The Alamo, that shrine to Texas’ war for independence from Mexico, has again become a battleground, this time over plans for a major project to restore and improve the plaza in San Antonio, or destroy it, depending on which side of the conflict is making the assessment.
This most recent clash includes some of the same combatants engaged in past battles of the Alamo.
One is the Texas land commissioner. This time, that’s George P. Bush, whose organization has had sole custodianship of the Alamo since about 2015, when he wrested full control of the icon from the Daughters of the Republic of Texas after considerable rhetorical and legal bloodshed.
Bush's successful campaign to bring the Alamo fully under state control was only the most recent in a struggle that has lasted far longer than the War for Texas Independence, however.
In about 1912, for example, the Daughters got an injunction forbidding the state’s superintendent of public buildings from entering the Alamo, according to a 2015 Texas Monthly article.
The state sued to remove the Alamo from the Daughters’ control. The litigation went all the way to the Texas Supreme Court, where the Daughters, a group dedicated to the preservation of Texas history, prevailed.
Between the years 1989 and 2001, former state Rep. Ron Wilson, a Houston Democrat, filed six bills seeking to transfer control of the Alamo from the Daughters to a state agency. Ultimately, Wilson departed the legislature and the Daughters remained in control.
In 2011, however, the Texas Legislature passed two bills transferring ownership of the Alamo to the land office and tasking Jerry Patterson, land commission at the time, with negotiating a management partnership with Daughters.
Part of Patterson's reward for that work, was his addition to the Daughter's most loathed list.
The partnership ended in 2015 when Bush cancelled the contract and seized a library containing 38,000 books, maps and other artifacts the Daughters claimed belonged to the group's members; the Daughters sued.
Bush is now overseeing a seven-year reimagining of the shrine where 189 Texas independence fighters were killed by Mexican Gen. Santa Anna’s troops in 1836, according to The Associated Press.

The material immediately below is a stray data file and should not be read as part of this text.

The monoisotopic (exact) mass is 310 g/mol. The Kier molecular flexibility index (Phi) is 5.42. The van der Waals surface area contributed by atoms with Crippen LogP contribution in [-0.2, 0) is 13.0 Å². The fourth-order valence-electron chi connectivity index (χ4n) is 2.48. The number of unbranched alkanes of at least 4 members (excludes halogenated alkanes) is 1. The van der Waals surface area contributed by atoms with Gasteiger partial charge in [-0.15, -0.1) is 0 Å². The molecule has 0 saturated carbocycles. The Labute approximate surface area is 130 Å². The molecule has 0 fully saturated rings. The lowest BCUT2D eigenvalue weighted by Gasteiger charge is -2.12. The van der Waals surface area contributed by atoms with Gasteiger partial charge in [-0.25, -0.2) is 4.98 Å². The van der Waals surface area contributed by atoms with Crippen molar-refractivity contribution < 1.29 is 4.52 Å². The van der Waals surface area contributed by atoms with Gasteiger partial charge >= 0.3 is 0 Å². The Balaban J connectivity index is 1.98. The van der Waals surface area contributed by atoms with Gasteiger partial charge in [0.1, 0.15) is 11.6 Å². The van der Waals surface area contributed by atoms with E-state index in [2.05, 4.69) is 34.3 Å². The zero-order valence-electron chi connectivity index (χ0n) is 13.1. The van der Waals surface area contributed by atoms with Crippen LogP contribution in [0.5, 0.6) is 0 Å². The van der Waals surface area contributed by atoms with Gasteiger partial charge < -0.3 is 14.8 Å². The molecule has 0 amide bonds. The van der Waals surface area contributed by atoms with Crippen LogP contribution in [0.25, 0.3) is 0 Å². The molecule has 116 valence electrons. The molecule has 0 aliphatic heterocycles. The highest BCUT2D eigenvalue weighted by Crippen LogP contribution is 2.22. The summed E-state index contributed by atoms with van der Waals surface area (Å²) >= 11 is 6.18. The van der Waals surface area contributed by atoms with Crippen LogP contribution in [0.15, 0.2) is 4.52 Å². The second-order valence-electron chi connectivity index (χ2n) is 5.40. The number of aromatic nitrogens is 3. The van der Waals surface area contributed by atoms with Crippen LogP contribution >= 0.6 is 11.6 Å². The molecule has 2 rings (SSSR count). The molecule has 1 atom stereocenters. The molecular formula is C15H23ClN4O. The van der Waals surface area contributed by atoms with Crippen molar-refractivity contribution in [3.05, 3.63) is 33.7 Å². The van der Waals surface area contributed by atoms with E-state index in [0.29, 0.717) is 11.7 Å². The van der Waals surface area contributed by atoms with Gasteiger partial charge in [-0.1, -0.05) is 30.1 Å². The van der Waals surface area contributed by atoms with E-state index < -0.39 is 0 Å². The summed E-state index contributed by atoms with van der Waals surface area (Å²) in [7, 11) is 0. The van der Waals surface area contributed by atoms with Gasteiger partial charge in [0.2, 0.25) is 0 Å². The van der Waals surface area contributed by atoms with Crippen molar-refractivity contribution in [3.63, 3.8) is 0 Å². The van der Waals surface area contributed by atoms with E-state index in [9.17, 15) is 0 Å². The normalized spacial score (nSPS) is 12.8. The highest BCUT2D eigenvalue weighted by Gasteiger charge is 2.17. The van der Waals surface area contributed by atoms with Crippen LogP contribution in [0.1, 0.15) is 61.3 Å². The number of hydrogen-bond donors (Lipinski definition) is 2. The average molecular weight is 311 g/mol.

“The site’s size would quadruple after excavation and restoration of historical structures, the closing of nearby streets and the building of a more than 100,000-square foot museum to house artifacts and guide visitors through the Alamo’s history,” The AP reported in October.
Opponents worry Alamo history will be sanitized and made politically correct, in part because the city of San Antonio wants to move a 1940s cenotaph, a nearby 60-foot granite monument engraved with the names of those killed during the battle. In that, they see the same political motive responsible for the moving of Confederate statues.
In a nice Texas twist, Patterson, who’s seeking a return to his old post as land commissioner, is among the loudest voices criticizing Bush’s management of the project, which puts him on the same side as his old adversaries, the Daughters.
Remember the Alamo? How could we forget. It’s been the site of battles, actual and metaphorical, for more than 180 years and there’s no peace in sight.
What might be forgotten in the political brew-up of the day, however, is what the little mission in San Antonio represents for Texas and Texans. That, too, we should remember.
In the interest of that remembering, beginning today and for the next 12 days, we’ll publish on this page items about the original battle of the Alamo, the one that started the whole shebang.
• Michael A. Smith
Editor’s note: Daily News Managing Editor Laura Elder, who is married to the author, is a member of the Daughters of the Republic of Texas.